A Utah couple’s credit score has been wrecked because of a negative online review and some fine print.
Jen Palmer’s husband in 2008 purchased several items from a website called Kleargear.com. However, after 30 days passed, the order never arrived and PayPal eventually canceled the transaction.
Annoyed, Jen tried calling and emailing Kleargear.com to figure out what went wrong. Despite repeated attempts to contact a customer service representative, she was unable to get through to anyone on the site.
She eventually gave up and instead reported her miserable experience to ripoffreport.com, a site that specializes in reporting false or poor businesses.
“There is absolutely no way to get in touch with a physical human being,” Jen Palmer wrote, adding that Kleargear.com specializes in “horrible customer service practices.”
That should’ve been the end of it, right? Wrong.
A full three years later, Palmer’s husband received an email from Kleargear.com demanding that the couple either remove the ripoffreport.com review or face a fine.
That’s where things got ugly.
The Palmers had supposedly violated a non-disparagement clause buried in Kleargear.com’s terms of sale. The clause reads:
In an effort to ensure fair and honest public feedback, and to prevent the publishing of libelous content in any form, your acceptance of this sales contract prohibits you from taking any action that negatively impacts kleargear.com, its reputation, products, services, management or employees.
The clause adds that if a user violates the agreement by posting a negative review, that user will have 72 hours to remove it or face a fine of up to $3,500. The site also warns that anyone who refuses to pay the fine will be reported to the nation’s top credit bureaus.
“This is fraud,” Jen Palmer told KUTV-TV. “They’re blackmailing us for telling the truth.”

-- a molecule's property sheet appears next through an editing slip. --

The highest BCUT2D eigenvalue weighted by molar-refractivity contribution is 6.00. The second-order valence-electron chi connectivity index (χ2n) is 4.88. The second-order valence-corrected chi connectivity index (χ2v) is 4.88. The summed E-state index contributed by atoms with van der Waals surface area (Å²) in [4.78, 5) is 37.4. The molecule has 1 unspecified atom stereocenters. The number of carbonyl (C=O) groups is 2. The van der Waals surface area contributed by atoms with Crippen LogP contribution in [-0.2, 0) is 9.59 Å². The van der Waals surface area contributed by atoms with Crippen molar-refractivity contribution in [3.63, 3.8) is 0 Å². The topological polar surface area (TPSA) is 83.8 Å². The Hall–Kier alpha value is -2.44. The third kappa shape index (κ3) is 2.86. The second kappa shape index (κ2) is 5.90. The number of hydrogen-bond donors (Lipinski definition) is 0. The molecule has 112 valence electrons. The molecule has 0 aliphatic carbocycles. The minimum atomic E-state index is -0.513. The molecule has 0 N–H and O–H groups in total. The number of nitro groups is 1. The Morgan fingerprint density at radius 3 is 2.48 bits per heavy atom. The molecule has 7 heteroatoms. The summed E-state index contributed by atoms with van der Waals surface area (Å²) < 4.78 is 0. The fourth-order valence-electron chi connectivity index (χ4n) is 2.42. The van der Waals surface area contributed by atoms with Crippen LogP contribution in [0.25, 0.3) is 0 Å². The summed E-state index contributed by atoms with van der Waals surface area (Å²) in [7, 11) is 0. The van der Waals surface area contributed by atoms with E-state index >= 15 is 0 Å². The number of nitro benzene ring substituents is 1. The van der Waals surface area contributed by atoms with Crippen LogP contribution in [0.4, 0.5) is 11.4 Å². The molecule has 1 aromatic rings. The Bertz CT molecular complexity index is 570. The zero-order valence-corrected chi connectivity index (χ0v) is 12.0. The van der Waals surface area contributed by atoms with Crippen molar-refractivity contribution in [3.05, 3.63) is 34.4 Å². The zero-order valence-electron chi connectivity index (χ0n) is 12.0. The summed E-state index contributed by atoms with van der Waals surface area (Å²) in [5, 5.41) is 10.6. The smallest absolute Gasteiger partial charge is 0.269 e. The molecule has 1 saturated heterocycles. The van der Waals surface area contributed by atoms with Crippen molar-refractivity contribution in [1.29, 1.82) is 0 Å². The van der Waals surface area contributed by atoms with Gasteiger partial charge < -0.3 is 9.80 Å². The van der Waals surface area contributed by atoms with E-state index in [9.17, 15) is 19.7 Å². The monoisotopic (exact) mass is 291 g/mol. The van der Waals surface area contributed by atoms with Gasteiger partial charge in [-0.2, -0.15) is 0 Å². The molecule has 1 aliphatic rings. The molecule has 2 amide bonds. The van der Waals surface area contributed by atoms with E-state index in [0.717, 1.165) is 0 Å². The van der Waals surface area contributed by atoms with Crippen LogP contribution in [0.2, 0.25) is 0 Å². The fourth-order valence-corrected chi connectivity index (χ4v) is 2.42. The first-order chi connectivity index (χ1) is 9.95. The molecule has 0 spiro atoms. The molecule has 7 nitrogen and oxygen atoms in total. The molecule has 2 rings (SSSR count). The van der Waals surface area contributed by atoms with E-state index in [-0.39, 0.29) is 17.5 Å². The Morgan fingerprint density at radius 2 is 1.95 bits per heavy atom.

And it’s not like the Palmers didn’t try to avoid trouble; Jen contacted ripoffreport.com to have them remove her negative review, but the site said it would only do it if the couple paid a $2,000 fee.
Out of options, the Palmers refused to pay Kleargear.com’s fee. The fine then became delinquent, was reported to credit bureaus and the couple’s credit score has since been downgraded.
Now the Utah couple is struggling with rejection notices from lenders who are uninterested in helping them finance a new car and help them replace their broken furnace.
“I have the right to tell somebody else these guys ripped me off,” Jen Palmer said.
The couple then reached out to KUTV with their story, prompting an investigative report. What the station found wasn’t pretty.
First, Kleargear.com apparently has a history of upsetting customers. Indeed, according to the report, Kleargear.com at one point was slapped with an “F” rating by the Better Business Bureau for “not delivering products purchased online in a timely manner.”
Kleargear.com has since managed to work its way to a “B” rating.
The news team was also unable to reach anyone at Kleargear.com by phone and had to resort to email. A spokesperson in an email to the news team defended the $3,500 fine by citing the site’s terms of sale agreement. The spokesperson also said that the site’s email to the Palmers warning of a fee was merely a “diligent effort to help them avoid (the fine).”
Lastly, according to the new team’s investigation, it doesn’t appear that the clause warning of a fine was featured on Kleargear.com back in 2008 when Jen Palmer’s husband made the initial purchases. The site says it was there all along, but KUTV reported web archives show otherwise.
The couple says they can’t afford a lawyer. They have, however, been put in touch with media relations experts at credit bureau Experian. They hope that one final appeal will get their credit rating back on track.
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An earlier version of this story incorrectly claimed that the couple hailed from Texas.